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Although the Dodo was the poster-boy of extinction, it took a hundred years before anyone realized that the Dodo had in fact gone extinct. Extinction as a concept made no sense to anyone. The reasons are twofold. First, it didn't make sense that God would let all his hard work go to waste and let creatures die out. And second, no one imagined the Earth was very old.
In the 1650s, an Irish bishop, James Ussher, looked at who begat whom in the Bible. Using this, he announced that the Earth was less than six thousand years old. Even more precisely, it was created on Sunday, the 23rd of October, 4004 B.C. Even though, technically, Sunday should have been his day off.
The first clue, maybe this was a tiny bit out, came from fossils. For years, people thought fossils had simply fallen from the sky, or were left by the devil. By the end of the 1700s, fossils had become something of an elephant in the room, quite literally when French naturalist Georges Cuvier presented the paper on fossilized elephant bones in the 1790s. He made a controversial claim that one was a jaw of the creature that no longer existed, an animal that was extinct. It turned out to be a mammoth.
While many scientists argued that the animals were still around, just they haven't been found alive yet. But Cuvier was adamant, suggesting this and other extinctions were caused by catastrophic events.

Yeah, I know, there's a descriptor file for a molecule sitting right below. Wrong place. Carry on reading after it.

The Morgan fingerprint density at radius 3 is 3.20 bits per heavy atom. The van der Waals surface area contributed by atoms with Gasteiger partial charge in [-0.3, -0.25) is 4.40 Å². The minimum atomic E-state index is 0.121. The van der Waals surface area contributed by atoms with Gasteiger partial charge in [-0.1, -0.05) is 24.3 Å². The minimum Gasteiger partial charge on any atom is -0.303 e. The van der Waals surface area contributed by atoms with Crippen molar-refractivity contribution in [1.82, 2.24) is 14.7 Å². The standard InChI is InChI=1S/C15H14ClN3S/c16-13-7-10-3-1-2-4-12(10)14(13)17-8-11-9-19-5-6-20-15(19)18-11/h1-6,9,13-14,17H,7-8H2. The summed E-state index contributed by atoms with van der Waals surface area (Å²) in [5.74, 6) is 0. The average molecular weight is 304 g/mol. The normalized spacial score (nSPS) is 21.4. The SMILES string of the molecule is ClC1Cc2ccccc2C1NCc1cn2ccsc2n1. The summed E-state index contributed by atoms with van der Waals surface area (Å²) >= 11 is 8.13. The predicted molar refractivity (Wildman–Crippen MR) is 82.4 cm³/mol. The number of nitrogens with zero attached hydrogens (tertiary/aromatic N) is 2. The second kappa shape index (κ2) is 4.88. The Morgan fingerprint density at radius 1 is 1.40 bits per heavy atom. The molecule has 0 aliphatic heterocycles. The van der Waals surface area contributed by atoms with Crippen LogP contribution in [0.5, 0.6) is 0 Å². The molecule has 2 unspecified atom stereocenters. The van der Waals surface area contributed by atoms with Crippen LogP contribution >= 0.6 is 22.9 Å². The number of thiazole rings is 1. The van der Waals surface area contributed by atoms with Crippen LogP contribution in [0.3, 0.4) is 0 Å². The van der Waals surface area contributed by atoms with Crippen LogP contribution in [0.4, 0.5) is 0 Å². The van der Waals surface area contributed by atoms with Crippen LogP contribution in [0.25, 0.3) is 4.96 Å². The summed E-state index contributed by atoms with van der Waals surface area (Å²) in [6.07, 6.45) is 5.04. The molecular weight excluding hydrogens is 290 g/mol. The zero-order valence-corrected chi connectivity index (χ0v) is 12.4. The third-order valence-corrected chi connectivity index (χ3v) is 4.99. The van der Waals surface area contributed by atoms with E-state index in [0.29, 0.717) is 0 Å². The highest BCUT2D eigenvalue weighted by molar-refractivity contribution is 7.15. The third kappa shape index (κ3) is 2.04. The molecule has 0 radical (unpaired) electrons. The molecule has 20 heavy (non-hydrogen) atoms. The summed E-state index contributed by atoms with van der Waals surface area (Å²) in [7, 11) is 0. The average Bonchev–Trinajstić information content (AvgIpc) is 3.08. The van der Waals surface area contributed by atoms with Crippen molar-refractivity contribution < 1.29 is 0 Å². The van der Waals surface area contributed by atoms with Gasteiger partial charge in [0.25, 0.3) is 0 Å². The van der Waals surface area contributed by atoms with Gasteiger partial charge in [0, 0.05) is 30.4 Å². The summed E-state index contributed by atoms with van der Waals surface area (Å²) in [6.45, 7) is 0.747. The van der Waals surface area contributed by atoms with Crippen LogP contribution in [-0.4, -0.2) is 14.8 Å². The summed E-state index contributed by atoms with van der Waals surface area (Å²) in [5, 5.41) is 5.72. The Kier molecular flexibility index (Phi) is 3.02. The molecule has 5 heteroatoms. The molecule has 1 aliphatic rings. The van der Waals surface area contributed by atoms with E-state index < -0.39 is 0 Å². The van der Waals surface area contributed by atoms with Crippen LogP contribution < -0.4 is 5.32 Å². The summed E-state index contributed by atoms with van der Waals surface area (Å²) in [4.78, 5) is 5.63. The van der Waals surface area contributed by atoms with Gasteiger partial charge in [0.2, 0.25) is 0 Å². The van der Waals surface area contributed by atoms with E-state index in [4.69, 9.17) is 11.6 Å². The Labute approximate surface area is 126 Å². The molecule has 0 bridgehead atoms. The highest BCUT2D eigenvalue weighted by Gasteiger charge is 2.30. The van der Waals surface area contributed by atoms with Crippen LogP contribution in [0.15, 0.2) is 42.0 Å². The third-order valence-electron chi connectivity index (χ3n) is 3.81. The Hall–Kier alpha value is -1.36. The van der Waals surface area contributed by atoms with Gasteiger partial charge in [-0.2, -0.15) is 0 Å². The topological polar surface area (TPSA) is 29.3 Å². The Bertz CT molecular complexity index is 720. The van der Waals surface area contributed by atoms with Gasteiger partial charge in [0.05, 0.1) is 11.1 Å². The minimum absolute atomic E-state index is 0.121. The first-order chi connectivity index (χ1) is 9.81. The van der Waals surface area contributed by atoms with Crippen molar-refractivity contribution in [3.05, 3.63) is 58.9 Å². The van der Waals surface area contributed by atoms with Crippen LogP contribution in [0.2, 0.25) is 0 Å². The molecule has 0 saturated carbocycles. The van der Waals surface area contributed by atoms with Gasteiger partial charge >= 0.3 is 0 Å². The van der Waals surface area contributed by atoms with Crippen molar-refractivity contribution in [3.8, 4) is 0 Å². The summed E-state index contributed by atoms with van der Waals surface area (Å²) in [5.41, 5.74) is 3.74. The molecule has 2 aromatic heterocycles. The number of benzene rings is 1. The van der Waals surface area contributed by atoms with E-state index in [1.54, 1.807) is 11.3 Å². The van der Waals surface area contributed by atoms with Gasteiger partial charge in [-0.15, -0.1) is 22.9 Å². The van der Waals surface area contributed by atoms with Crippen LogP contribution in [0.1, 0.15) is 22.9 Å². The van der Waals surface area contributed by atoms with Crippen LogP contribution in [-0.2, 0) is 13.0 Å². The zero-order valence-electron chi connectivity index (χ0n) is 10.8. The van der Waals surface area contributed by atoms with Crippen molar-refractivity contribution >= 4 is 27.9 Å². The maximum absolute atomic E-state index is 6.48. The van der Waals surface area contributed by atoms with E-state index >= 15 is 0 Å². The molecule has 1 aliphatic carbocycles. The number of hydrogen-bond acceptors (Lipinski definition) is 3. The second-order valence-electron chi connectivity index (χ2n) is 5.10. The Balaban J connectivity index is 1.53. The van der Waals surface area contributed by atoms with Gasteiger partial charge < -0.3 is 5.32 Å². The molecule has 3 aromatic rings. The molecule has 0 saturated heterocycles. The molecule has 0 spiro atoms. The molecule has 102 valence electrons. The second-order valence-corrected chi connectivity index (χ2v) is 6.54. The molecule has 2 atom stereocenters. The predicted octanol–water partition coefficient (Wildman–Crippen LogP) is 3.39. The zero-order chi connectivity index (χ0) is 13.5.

By the early 19th century, although extinction had been established, the Bible still held sway. And Noah's Flood was deemed responsible for both extinction and fossils. But again, the Earth suggested otherwise.
A Scottish physician James Hutton developed the concept of "deep time" and "geology." Now using the power of geology, the estimated age of the Earth spread from thousands, to millions...and finally, thanks to the advent of radioactive dating, we now know that the Earth is about four and a half billion years old.
Then, towards the end of the 20th century, as geologists looked more closely, periods of mass extinction were identified, times when species were dying out at, quite frankly, an alarming rate. It was one of these, however, that gave mammals that big break, and consigned dinosaurs to the Ancient Halls of Natural History Museums.
Ultimately, this paved the way for we humans to become the dominant animal on Earth. In the course of our ascendancy, we've been responsible for quite a few extinctions ourselves. Of course so was the Dodo. But there's also the Steller's sea cow, extinct within a mere twenty-seven years of its discovery; and the Tasmanian wolf, listed as an endangered species three years after the last one was seen in the wild.
Indeed, we are so good at killing animals. It's been suggested that we're actually in the middle of a great period of extinction right now, all of our own making.
As homo sapiens, we are, ourselves, the survivors of several extinctions. And of the last of entire human family, the last of our cousins, the Neanderthals, became extinct around twenty-five thousand years ago.
So if you have learned anything, it's that nothing lasts forever. For the Earth, extinction is a way of life. And there's this statistical certainty that humans too will be extinct one day. It's not a matter of if, just a question of when.
- 「被忽略的明顯事實」- An Elephant In The Room
By the end of the 1700s, fossils had become something of an elephant in the room...
- 「不再」- No Longer
He made a controversial claim that one was a jaw of the creature that no longer existed, an animal that was extinct.
- 「支配、統治、影響」- Hold Sway
By the early 19th century, although extinction had been established, the Bible still held sway.
- 「鋪路、作準備」- Pave The Way For
Ultimately, this paved the way for we humans to become the dominant animal on Earth.